Respect for the environment is a universal moral value

Don’t sacrifice climate for the financial gains of a few

The Earth, 240,000 miles away, is seen rising above the moon on Dec. 24, 1968. (NASA/Bill Anders)

By Elizabeth Fuhr

First, our economy discreetly sacrificed Black and Latino communities to pollution, as with the Suncor oil refinery spewing hydrogen cyanide gas in north Denver for several decades. Then, we let fine particulate air pollution from dirty energy take the lives of 200,000 Americans annually, according to researchers based at the Veterans Affairs St. Louis Health Care System. That’s our current COVID-19 death toll happening every year. Now, with our burning planet visible to all, perhaps this time it has gone too far. A remarkable 81% of Colorado voters now say it should be a priority to pass climate change legislation, according to a recent Morning Consult poll.

There is much talk about moral values in political platforms. I believe that caring for the environment is a moral value that is very much overlooked. I am a religious sister based in Denver, a Franciscan from a long tradition of caring for the Earth, our common home. I believe we must recover a belief that is resonant with people of all faiths: the environment is a gift from God, and the way we respond with gratitude is to pass a healthy environment on to the next generation.

The environment is a gift from God, and the way we respond with gratitude is to pass a healthy environment on to the next generation.

Something has gone awry. Human lives and a stable climate should not be sacrificed for the financial gains of a few. The cost of inaction is becoming more and more public, whether it’s the refusal to act on the science of coronavirus or climate change. We cannot ignore the 200,000 COVID-19 deaths to date in our country, with one of the worst death rates in the world. The wildfires and hurricanes are making the cost of refusing to act on climate change nightly news. Our experience matches the scientific projections: The hotter temperatures are drying out the forests for bigger blazes and giving hurricanes more energy and rain. The National Hurricane Center ran out of names this season for just the second time since 1953.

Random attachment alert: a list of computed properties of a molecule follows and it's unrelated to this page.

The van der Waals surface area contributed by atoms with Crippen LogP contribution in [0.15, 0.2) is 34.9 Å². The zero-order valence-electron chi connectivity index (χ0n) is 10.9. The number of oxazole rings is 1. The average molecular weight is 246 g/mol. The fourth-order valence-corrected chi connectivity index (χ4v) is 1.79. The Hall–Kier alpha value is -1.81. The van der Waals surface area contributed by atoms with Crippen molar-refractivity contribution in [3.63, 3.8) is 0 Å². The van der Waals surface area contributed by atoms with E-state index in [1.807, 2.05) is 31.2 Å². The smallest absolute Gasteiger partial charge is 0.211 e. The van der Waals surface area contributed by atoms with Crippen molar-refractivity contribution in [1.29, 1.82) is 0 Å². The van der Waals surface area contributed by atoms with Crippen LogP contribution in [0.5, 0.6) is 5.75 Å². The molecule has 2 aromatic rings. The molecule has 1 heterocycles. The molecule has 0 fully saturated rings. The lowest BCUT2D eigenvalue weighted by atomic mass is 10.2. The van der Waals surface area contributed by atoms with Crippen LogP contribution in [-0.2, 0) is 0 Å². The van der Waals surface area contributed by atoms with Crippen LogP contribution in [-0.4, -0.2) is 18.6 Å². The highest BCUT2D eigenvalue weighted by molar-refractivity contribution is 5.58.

Pope Francis bluntly calls out the broken priorities: “Nowadays there is an economy that kills. In the world economy, we do not find man or woman at the center, but rather the god of money.” The pope asserts in his major Church document, Laudato Si, that the solution involves “redefining our notion of progress.” He continues, “A technological and economic development which does not leave in its wake a better world … cannot be considered progress.”

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Real progress is shared prosperity across the human family that is sustainable and respectful of the Earth. The environment is a gift. Our ancestors passed it to us, and we have a sacred responsibility to pass a stable environment onto our children and grandchildren. This moral obligation can resonate with all faith traditions.

My Christian tradition states that the gift of the Earth belongs to God, not us. We are just tenants here, stewards. “The earth is the Lord’s, and all that it holds” (Psalm 24). Pope Francis calls it a “shared inheritance.” We need to recover the moral value of being a part of a larger web of life and relationships. The Psalms point to an expansive mystery of interconnectedness in God’s creation. We are humbled by how small we are and how big God is. Faith brings us to gratitude as we ask, “How can I repay the Lord for all his bounty to me?” (Psalm 116).

Respecting the gift of the environment is a universal moral value. We hope for leaders who will be guided by these values and lead us out of the shortsighted place in which we find ourselves. This is especially true of the U.S. Senate right now, where climate change legislation has continually been blocked.

The beauty is, this universal moral value can come from any of our U.S. senators or candidates: Sen. Cory Gardner as a Lutheran, Senate candidate John Hickenlooper as a Quaker, and Sen. Michael Bennet as a religiously unaffiliated person with Jewish and Christian roots. It’s encouraging to see attempts are being made to finally take action. A committee of U.S. senators, including Bennet, created a commendable action plan in August to achieve net-zero emissions by 2050 and create millions of jobs in clean energy and efficiency.

Our decades of reckless carbon pollution are now manifesting in worsening disasters. It makes our moral responsibilities increasingly clear. One final quote from Pope Francis presents us with an ethic to forge a new future: “We must regain the conviction that we need one another, that we have a shared responsibility for others and the world, and that being good and decent are worth it.”

In a world that is burning, our values for our common home are being revealed. May God help us be good and decent to ourselves and to our shared inheritance.

Sister Elizabeth Fuhr is a Sister of Saint Francis of Penance and Christian Charity based in Denver.